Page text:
Roma family reap benefits of ‘black cattle boom’

Roma family reaping the benefits of 'black cattle boom' with their Wagyus


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This Roma family have stuck with the Wagyu breed for almost 20 years.

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Kelli, Tori and Paul Christiansen of Pinnacle, north west of Roma.

Kelli, Tori and Paul Christiansen of Pinnacle, north west of Roma.

A ROMA family who have been breeding Wagyu cattle for almost 20 years are reaping the rewards of the current ‘black cattle boom’ with a guaranteed market for their weaner steers.

Paul and Kelli Christiansen, along with their two daughters Tori and Taylor, operate Pinnacle, a 6000 hectare property north west of Roma with about 800 cows plus replacement heifers. 

The property was passed down to the couple from Paul’s parents who first began a Wagyu cross breading program in 1998.

“When we first came here, I was seven and it was a real big Hereford area,” Paul said.

“We had crossbred cattle then like Santa Hereford and they thought we were crazy then so when we went and got Wagyu the joke was by having such ugly cattle the neighbours wouldn’t steal them.”

The Christansen family have been breeding Wagyus for almost 20 years.

The Christansen family have been breeding Wagyus for almost 20 years.

While Paul’s father Peter passed away in 2005, the couple have continued on with the breed and for the last nine years have also been breeding wagyu full bloods as well.

They had previously worked with AACo and Rangers Valley successfully but four years ago they switched their business to supply feeder steers annually to Jack’s Creek in NSW and haven’t looked back.

Their feedlot cattle, predominantly F2s, are fed a wheat based high fibrous ration with grain sourced from local farmers until they are sold for a premium price to Jack’s Creek at about 350kg. 

Their cattle pictured eat a wheat based ration.

Their cattle pictured eat a wheat based ration.

They usually head to Maydan feedlot at Warrick and go onto feed for a further 450 days and are killed with carcass weights averaging 400kg. 

Their steers return marble scores averaging 6.4 and Mr Christiansen said they were focused on building a herd that had both growth and high marbling.

“Marbling is just more meat quality but it’s no good unless you have got the growth to go with it,” he said.

“We don’t want to end up with thousands of little stunted things that never grow. A Wagyu, like anything, under good nutrition they don’t look as ugly.

“Quality not quantity is what we are trying to do and pretty much every beast of ours we get full carcass data feedback so we can make decisions there and data track our herd.”

The Wagyu boom has allowed the Christiansens to expand their business quickly.

Through embryo transplant they are increasing their genetics and in January alone they implanted 100 embryos and another 50 in March.

They also AI, ET and natural breed Angus or Angus Shorthorn heifers to their Wagyu bulls, selling them as pregnancies to those wanting to start with the breed with buy back options of the progeny to take out the stress of finding a market.  

They now have a fullblood herd while commercially it is their F2 cattle which are aimed at the feedlot market.

They now have a fullblood herd while commercially it is their F2 cattle which are aimed at the feedlot market.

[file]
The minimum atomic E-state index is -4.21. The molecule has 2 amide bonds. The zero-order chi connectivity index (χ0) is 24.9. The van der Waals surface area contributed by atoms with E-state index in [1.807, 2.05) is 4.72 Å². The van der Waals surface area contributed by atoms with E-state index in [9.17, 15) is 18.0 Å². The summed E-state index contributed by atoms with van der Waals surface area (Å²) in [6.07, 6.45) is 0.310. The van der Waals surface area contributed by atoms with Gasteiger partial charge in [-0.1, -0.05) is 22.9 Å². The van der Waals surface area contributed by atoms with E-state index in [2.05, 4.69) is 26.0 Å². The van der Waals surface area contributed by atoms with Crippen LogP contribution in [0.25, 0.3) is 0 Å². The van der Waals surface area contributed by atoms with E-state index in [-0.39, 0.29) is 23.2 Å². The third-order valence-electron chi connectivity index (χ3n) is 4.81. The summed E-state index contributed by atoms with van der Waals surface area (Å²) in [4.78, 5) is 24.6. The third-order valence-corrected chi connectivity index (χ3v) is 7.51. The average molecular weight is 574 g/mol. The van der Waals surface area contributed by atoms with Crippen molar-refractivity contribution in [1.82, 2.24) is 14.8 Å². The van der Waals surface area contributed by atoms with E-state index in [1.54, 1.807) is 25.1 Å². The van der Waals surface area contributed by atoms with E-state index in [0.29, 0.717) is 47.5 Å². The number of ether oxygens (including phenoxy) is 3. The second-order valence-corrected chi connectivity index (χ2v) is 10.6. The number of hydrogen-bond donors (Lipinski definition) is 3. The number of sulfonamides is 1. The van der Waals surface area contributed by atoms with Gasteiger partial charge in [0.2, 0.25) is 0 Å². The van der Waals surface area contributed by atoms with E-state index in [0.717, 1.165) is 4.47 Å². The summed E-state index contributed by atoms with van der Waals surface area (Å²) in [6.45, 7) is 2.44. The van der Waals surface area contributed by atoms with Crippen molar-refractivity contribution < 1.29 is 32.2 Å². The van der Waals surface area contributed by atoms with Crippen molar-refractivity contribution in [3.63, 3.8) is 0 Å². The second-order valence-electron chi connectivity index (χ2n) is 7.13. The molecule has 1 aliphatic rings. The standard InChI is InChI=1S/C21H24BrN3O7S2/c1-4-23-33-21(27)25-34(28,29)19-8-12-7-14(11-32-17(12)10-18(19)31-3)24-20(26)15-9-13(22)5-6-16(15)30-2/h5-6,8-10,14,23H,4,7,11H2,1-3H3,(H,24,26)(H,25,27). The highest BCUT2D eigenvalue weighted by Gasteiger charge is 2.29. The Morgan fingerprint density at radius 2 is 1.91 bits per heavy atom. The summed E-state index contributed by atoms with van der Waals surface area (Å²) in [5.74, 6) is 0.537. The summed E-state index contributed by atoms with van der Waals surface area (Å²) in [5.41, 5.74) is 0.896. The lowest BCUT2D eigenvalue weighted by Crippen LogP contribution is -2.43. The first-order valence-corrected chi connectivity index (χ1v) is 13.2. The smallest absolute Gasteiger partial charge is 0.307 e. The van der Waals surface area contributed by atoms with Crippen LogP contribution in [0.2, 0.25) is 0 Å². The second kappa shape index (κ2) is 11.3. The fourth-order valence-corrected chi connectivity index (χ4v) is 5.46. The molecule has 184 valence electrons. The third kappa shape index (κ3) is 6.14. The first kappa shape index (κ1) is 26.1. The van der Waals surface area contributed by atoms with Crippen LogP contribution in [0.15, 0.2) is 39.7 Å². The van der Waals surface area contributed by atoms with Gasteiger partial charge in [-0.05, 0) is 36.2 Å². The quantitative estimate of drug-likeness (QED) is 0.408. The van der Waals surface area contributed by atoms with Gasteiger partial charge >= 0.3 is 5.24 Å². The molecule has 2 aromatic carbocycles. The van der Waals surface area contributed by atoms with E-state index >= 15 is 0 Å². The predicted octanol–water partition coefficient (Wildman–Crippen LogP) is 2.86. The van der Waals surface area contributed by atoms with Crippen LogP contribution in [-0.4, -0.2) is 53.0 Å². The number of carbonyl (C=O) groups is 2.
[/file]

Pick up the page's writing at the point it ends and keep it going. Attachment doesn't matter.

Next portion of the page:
Their bulls are put out with heifers first before heading out with cows to get their weights to more closely correspond at time of weaning. 

The heifers are also fed the same ration as the feedlot steers to get them up to the joining weight of minimum 240kg, some 40kg lighter than what is required in their lower Wagyu content cattle. 

Heifers that are offloaded are done so through online auction websites which Mr Christiansen said had been a revelation for the breed.

“Wagyus are very facts and figures based and genetic pedigrees,” he said.

The family are very passionate about the Wagyu breed and what it has to offer.

The family are very passionate about the Wagyu breed and what it has to offer.

“I think things like AuctionsPlus has been a magnificent thing for Wagyu because five years ago we never had a store market and this is one thing that held a lot of people off breeding them. 

“With our Wagyus we had limited market options to live export to Japan and to feedlot, whereas now we have more options.”

MEMORIAL CAMPDRAFT RETURNS

NOT even a sandy dirt road with pot holes and corrugation could stop hundreds of campdrafters from attending the Pinnacle Pete Memorial Campdraft held at the Christiansen family’s property on October 14 and 15.

It was the second time the event had been held after it was resurrected in honour of original organiser and horsemen, Peter Christiansen, also known as Pinnacle Pete. 

The on-property campdraft was first held in 1996 and helped raise money for a number of local schools and medical facilities in the local area.

But it came to an end a few years later due to dry weather and other factors. 

Mr Christiansen suffered a brain injury during a horse accident in 2000 and spent months in intensive care in a Brisbane hospital.

He mentally never fully recovered from the injured and in 2005 lost his battle with depression.

His son, Paul Christiansen, wanted to keep his community spirit going and brought the event back to life.

This year about 700 runs were undertaken at the event with money raised going to depression and mental health causes. 

Jack’s Creek donated $2000 worth of Wagyu beef for the canteen run by the Bymount community which proved so popular it was a sell out. 

Paul said Pinnacle Pete must have been looking down on them as they received lovely rain before and just after the event.

The story Roma family reap benefits of ‘black cattle boom’ first appeared on Queensland Country Life.

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